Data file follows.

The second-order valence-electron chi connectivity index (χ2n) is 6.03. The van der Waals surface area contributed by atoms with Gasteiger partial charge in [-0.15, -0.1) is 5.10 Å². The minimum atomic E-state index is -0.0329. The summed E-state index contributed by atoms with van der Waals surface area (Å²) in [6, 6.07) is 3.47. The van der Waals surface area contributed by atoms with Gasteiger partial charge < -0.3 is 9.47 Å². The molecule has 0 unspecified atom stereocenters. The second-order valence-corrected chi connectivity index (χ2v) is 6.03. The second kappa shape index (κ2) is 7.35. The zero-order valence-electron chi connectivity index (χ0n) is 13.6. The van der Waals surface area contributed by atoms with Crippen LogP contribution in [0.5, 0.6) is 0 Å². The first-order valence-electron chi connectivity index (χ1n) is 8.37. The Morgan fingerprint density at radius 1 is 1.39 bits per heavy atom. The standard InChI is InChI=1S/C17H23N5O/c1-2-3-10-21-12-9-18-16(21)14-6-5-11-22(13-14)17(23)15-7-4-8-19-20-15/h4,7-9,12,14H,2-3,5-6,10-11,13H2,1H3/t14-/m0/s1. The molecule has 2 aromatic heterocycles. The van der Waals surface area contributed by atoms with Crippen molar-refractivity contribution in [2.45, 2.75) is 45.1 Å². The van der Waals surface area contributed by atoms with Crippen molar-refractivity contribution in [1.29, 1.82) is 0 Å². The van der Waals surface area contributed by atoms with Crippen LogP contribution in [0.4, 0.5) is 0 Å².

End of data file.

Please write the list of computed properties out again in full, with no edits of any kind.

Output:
The second-order valence-electron chi connectivity index (χ2n) is 6.03. The van der Waals surface area contributed by atoms with Gasteiger partial charge in [-0.15, -0.1) is 5.10 Å². The minimum atomic E-state index is -0.0329. The summed E-state index contributed by atoms with van der Waals surface area (Å²) in [6, 6.07) is 3.47. The van der Waals surface area contributed by atoms with Gasteiger partial charge < -0.3 is 9.47 Å². The molecule has 0 unspecified atom stereocenters. The second-order valence-corrected chi connectivity index (χ2v) is 6.03. The second kappa shape index (κ2) is 7.35. The zero-order valence-electron chi connectivity index (χ0n) is 13.6. The van der Waals surface area contributed by atoms with Crippen LogP contribution in [0.5, 0.6) is 0 Å². The first-order valence-electron chi connectivity index (χ1n) is 8.37. The Morgan fingerprint density at radius 1 is 1.39 bits per heavy atom. The standard InChI is InChI=1S/C17H23N5O/c1-2-3-10-21-12-9-18-16(21)14-6-5-11-22(13-14)17(23)15-7-4-8-19-20-15/h4,7-9,12,14H,2-3,5-6,10-11,13H2,1H3/t14-/m0/s1. The molecule has 2 aromatic heterocycles. The van der Waals surface area contributed by atoms with Crippen molar-refractivity contribution in [2.45, 2.75) is 45.1 Å². The van der Waals surface area contributed by atoms with Crippen molar-refractivity contribution in [1.29, 1.82) is 0 Å². The van der Waals surface area contributed by atoms with Crippen LogP contribution in [0.4, 0.5) is 0 Å².